Top Down versus Bottom up Design
The Stable Dependencies Principle (SDP) 
The Stable Abstractions Principle (SAP)
Conclusion
Chapter 29: Factory
A Dependency Problem 
Static versus Dynamic Typing 
Substitutable Factories 
Using Factories for Test Fixtures 
How Important Is It to Use Factories?
Conclusion
Bibliography 
Chapter 30: The Payroll Case Study (Part 2) 
Component Structure and Notation 
Applying the Common Closure Principle (CCP) 
Applying the Reuse-Release Equivalency Principle (REP)
Coupling and Encapsulation 
Metrics
Applying the Metrics to the Payroll Application 
The Final Packaging Structure 
Conclusion
Bibliography 
Chapter 31: Composite 
Example: Composite Commands 
Multiplicity or not Multiplicity 
Chapter 32: Observer--Evolving into a Pattern
The Digital Clock 
The Observer Pattern 
Bibliography 
Chapter 33: Abstract Server, Adapter, and Bridge
Abstract Server 
Adapter
Bridge 
Conclusion
Bibliography 
Chapter 34: Proxy and Gateway: Managing Third Party APIs 
Proxy 
Table Data Gateway
Other Patterns That can Be Used with Databases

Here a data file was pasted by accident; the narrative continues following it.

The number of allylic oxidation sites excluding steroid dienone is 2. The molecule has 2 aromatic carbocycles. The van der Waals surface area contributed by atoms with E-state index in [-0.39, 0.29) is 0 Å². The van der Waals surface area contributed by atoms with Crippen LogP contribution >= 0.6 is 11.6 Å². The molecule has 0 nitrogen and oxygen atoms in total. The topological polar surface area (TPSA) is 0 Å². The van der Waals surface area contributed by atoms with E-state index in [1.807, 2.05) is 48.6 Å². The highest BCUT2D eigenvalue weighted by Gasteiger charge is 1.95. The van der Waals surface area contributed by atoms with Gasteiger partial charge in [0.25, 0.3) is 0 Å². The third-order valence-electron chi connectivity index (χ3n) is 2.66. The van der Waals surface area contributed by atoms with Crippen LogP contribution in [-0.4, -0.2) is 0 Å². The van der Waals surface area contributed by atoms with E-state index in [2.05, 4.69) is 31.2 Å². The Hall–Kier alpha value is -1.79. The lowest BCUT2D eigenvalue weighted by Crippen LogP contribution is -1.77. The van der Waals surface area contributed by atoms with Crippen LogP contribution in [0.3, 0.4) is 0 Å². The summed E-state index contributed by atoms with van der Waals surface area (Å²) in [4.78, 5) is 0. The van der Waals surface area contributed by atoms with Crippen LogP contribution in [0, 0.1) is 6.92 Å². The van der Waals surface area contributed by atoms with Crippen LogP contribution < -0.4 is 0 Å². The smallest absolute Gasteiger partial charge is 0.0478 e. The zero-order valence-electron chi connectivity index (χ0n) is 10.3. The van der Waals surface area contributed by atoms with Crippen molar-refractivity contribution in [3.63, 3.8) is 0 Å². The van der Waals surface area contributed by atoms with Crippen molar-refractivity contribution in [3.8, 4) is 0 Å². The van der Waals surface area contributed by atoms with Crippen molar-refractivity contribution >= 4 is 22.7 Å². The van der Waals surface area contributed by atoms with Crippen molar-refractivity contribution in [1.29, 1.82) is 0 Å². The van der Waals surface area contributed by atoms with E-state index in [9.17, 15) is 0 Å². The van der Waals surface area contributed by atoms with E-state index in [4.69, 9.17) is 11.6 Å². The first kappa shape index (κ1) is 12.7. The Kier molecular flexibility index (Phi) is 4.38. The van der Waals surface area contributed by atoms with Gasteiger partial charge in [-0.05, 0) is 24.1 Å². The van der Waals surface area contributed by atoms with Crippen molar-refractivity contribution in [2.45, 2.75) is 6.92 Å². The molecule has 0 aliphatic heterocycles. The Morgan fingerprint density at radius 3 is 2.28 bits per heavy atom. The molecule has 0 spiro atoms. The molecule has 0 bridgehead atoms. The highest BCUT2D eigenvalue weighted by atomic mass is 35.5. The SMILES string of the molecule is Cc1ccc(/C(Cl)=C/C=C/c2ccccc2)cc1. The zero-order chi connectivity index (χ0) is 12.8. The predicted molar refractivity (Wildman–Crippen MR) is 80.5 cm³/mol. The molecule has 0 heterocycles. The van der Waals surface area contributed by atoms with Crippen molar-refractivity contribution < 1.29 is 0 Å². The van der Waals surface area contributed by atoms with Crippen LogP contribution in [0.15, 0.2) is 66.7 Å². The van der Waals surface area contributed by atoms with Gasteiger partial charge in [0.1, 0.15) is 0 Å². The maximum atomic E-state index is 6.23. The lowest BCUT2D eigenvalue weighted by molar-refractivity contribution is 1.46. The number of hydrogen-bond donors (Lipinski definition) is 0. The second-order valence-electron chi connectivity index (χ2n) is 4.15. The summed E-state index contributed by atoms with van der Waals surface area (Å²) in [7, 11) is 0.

Conclusion
Bibliography 
Chapter 35: Visitor 
The VISITOR Family of Design Patterns
VISITOR
Acyclic Visitor
Decorator 
Extension Object 
Conclusion
Bibliography 
Chapter 36: State 
Implementation Techniques 
The State Pattern 
SMC--The State Machine Compiler 
Where Should State Machines Be Used? 
Conclusion
Listings 
Bibliography 
Chapter 37: The Payroll Case Study: The Database
Building the Database 
A Flaw in the Code Design 
Adding an Employee 
Transactions 
Loading an Employee 
What Remains? 
Chapter 38: The Payroll UI: Model View Presenter
The Interface 
Implementation 
Building a Window
The Payroll Window 
The Unveiling
Conclusion
Bibliography 
Appendix A: A Satire of Two Companies
Appendix B: The Source Code Is the Design 
Afterword
Index

Library of Congress Subject Headings for this publication:

Object-oriented programming (Computer science).
C# (Computer program language).
Computer software -- Development.